Over the years, we have developed strong relationships with a core group of tea producers, mainly in India and Africa. It’s always a pleasure when we get to take a trip. Recently, Graeme, our Head of Tea and Infusions visited the East Rift of Kenya and spoke to Nancy, Chair of Nduti, who produce some spectacular teas. We chatted about being a female leader in the industry and why Kenyan tea is so good…
How long have you worked in the tea industry?
2 years, although I have been a tea farmer for over 10 Years.
What attracted to you to work in the tea industry?
First of all, I am a tea farmer. However, due to my experience and exposure of working in the corporate world, I felt I would add value and also help the ordinary tea farmer by being in leadership at my Tea Factory. I was also encouraged and supported by other women in leadership positions.
Tell us about your background? How did you go from tea farmer to tea leader?
I am a University graduate with majoring in Business Administration and Marketing. I have held Leadership positions in the various organisations that I worked in where my last position before taking early voluntary retirement was Finance and Adminstration Director.
Leadership in the Tea Sector has been a domain for men where women have shied away from taking leadership because one has to go for competitive elections. Initially I had been encouraged by a Lady in the Tea Sector to apply to be nominated to represent Women but when I was denied this opportunity I decided to go for elections where I was vying against men and I was elected with overwhelming votes.
What’s the most important aspect of your role?
As Chair of the Board, I provide leadership and inspire both the Board and the workers at the Factory.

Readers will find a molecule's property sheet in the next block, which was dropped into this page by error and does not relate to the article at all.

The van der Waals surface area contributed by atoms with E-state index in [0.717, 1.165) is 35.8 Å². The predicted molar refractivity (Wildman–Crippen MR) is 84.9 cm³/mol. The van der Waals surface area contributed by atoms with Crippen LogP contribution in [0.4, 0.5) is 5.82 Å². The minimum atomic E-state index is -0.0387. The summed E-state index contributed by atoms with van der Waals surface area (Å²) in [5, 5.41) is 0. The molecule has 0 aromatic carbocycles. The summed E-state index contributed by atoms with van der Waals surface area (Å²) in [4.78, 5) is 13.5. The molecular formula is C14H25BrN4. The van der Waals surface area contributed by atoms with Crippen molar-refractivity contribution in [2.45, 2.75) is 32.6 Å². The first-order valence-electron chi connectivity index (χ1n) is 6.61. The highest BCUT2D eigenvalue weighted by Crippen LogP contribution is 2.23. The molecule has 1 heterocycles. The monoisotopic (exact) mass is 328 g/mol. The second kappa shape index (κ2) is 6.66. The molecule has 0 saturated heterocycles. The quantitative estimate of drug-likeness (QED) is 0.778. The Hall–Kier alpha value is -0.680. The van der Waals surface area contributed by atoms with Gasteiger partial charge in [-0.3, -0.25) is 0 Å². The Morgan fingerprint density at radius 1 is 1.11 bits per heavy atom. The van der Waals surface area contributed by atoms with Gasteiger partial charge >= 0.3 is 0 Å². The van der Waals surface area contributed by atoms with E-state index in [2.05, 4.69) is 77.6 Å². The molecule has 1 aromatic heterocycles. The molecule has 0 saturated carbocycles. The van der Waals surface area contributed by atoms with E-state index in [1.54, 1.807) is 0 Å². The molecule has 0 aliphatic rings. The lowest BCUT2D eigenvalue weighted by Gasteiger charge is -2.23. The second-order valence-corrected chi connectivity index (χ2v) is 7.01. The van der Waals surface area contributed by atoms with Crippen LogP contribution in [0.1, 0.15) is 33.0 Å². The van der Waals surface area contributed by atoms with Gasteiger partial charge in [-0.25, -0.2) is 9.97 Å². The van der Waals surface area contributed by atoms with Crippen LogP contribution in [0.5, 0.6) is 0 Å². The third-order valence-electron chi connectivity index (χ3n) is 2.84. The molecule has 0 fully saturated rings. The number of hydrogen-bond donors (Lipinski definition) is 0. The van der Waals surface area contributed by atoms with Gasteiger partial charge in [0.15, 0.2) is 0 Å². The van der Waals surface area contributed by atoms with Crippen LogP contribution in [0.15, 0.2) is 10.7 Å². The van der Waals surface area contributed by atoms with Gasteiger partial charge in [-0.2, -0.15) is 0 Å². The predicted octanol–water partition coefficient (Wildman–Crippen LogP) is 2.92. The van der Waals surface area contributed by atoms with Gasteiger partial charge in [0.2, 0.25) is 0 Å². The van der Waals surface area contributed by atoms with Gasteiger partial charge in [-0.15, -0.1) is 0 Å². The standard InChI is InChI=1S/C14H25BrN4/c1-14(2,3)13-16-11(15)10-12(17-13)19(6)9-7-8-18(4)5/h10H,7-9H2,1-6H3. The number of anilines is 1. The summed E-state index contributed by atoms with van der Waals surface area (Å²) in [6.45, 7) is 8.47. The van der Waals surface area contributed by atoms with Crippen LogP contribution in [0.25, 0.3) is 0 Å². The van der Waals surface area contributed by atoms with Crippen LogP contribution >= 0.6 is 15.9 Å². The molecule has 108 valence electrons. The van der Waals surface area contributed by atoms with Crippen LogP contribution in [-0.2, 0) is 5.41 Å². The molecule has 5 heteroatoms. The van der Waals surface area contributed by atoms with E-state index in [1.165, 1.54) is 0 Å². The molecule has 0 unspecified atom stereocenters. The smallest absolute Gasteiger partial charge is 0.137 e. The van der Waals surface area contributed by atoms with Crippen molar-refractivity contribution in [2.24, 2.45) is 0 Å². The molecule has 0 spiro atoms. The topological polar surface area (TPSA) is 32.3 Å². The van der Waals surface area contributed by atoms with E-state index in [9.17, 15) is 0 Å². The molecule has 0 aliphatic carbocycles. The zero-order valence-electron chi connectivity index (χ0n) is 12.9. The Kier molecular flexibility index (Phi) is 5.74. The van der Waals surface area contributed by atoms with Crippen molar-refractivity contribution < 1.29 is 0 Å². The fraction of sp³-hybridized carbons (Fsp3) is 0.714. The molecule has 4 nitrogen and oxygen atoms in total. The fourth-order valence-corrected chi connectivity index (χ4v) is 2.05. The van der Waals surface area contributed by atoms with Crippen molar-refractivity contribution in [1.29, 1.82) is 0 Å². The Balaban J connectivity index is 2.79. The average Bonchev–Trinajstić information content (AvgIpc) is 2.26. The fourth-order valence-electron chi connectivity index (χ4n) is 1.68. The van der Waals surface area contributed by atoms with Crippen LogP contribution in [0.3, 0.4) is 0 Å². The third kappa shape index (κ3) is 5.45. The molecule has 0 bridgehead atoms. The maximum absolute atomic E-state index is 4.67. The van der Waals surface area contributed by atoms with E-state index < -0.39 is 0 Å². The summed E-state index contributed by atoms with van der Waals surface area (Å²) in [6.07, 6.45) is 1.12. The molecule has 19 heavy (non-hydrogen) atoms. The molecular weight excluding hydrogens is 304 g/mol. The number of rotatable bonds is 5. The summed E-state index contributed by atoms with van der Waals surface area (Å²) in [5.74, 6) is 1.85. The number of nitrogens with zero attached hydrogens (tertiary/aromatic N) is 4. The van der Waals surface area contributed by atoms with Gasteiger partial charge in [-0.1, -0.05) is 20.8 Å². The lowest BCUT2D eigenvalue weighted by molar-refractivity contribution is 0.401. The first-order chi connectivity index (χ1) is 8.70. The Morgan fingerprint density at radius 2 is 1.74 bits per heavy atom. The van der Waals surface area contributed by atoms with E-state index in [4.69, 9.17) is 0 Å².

As a female leader, I am more driven to making a difference in the livelihood of the ordinary tea farmers who work so hard and under difficult circumstances, to put food on the table and educate their children. I am also results driven and will go the extra mile to achieve results in everything that I engage in.
Our intention is to ensure that we increase the money that gets to the pockets of the farmers by reducing the cost of production and looking for higher prices for our tea. We have been educating our farmers on better tea husbandry so as to increase the quality of our tea which would in turn fetch better prices in the market. We are also advocating for ownership of tea bushes by women so that they are able to chart their destiny by joining leadership positions
What is so special about Kenyan tea?
The climate and geographic location. Tea is grown on the slopes of the Abedares ridges – at high altitude. The deep reddish soil is high in mineral contents – which produces high anti-oxidant properties in the tea.
We also carefully select the tea – hand picking only taking the top two leaves on the bud.
This means the tea has a distinctive taste, quality and characteristics – brisk and full bodied flavour and great with milk.
What’s the single most interesting thing you know about tea?
Tea is brisk and makes us happy and lively.